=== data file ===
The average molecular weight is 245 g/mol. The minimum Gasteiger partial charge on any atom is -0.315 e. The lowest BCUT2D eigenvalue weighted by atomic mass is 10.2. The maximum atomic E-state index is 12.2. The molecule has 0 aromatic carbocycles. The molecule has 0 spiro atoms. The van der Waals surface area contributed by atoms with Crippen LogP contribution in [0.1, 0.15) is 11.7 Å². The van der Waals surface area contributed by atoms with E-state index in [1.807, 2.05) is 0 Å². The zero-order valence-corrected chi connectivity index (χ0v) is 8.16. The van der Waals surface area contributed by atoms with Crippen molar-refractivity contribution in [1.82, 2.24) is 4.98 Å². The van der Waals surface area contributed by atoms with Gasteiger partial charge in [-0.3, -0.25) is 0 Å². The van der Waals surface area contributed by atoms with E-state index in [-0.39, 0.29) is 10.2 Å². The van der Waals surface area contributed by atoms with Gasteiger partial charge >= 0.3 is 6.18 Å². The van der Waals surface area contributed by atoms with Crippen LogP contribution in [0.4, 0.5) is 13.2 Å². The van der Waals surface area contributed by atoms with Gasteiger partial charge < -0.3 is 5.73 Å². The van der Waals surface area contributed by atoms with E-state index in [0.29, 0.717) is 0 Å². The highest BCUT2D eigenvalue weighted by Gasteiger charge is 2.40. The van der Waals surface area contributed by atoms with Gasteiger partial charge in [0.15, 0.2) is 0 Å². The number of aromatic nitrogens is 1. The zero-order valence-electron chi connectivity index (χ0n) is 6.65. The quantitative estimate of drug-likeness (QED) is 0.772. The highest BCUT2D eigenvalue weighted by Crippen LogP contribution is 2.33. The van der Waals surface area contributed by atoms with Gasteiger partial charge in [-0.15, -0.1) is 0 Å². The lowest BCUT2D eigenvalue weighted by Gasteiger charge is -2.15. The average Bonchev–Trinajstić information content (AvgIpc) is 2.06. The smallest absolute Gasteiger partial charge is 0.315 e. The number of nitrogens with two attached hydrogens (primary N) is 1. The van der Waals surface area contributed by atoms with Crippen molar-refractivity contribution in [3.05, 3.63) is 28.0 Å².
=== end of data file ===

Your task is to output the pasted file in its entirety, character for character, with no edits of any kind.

The average molecular weight is 245 g/mol. The minimum Gasteiger partial charge on any atom is -0.315 e. The lowest BCUT2D eigenvalue weighted by atomic mass is 10.2. The maximum atomic E-state index is 12.2. The molecule has 0 aromatic carbocycles. The molecule has 0 spiro atoms. The van der Waals surface area contributed by atoms with Crippen LogP contribution in [0.1, 0.15) is 11.7 Å². The van der Waals surface area contributed by atoms with E-state index in [1.807, 2.05) is 0 Å². The zero-order valence-corrected chi connectivity index (χ0v) is 8.16. The van der Waals surface area contributed by atoms with Crippen molar-refractivity contribution in [1.82, 2.24) is 4.98 Å². The van der Waals surface area contributed by atoms with Gasteiger partial charge in [-0.3, -0.25) is 0 Å². The van der Waals surface area contributed by atoms with E-state index in [-0.39, 0.29) is 10.2 Å². The van der Waals surface area contributed by atoms with Gasteiger partial charge >= 0.3 is 6.18 Å². The van der Waals surface area contributed by atoms with Crippen LogP contribution in [0.4, 0.5) is 13.2 Å². The van der Waals surface area contributed by atoms with Gasteiger partial charge < -0.3 is 5.73 Å². The van der Waals surface area contributed by atoms with E-state index in [0.29, 0.717) is 0 Å². The highest BCUT2D eigenvalue weighted by Gasteiger charge is 2.40. The van der Waals surface area contributed by atoms with Gasteiger partial charge in [0.15, 0.2) is 0 Å². The number of aromatic nitrogens is 1. The zero-order valence-electron chi connectivity index (χ0n) is 6.65. The quantitative estimate of drug-likeness (QED) is 0.772. The highest BCUT2D eigenvalue weighted by Crippen LogP contribution is 2.33. The van der Waals surface area contributed by atoms with Gasteiger partial charge in [-0.15, -0.1) is 0 Å². The lowest BCUT2D eigenvalue weighted by Gasteiger charge is -2.15. The average Bonchev–Trinajstić information content (AvgIpc) is 2.06. The smallest absolute Gasteiger partial charge is 0.315 e. The number of nitrogens with two attached hydrogens (primary N) is 1. The van der Waals surface area contributed by atoms with Crippen molar-refractivity contribution in [3.05, 3.63) is 28.0 Å².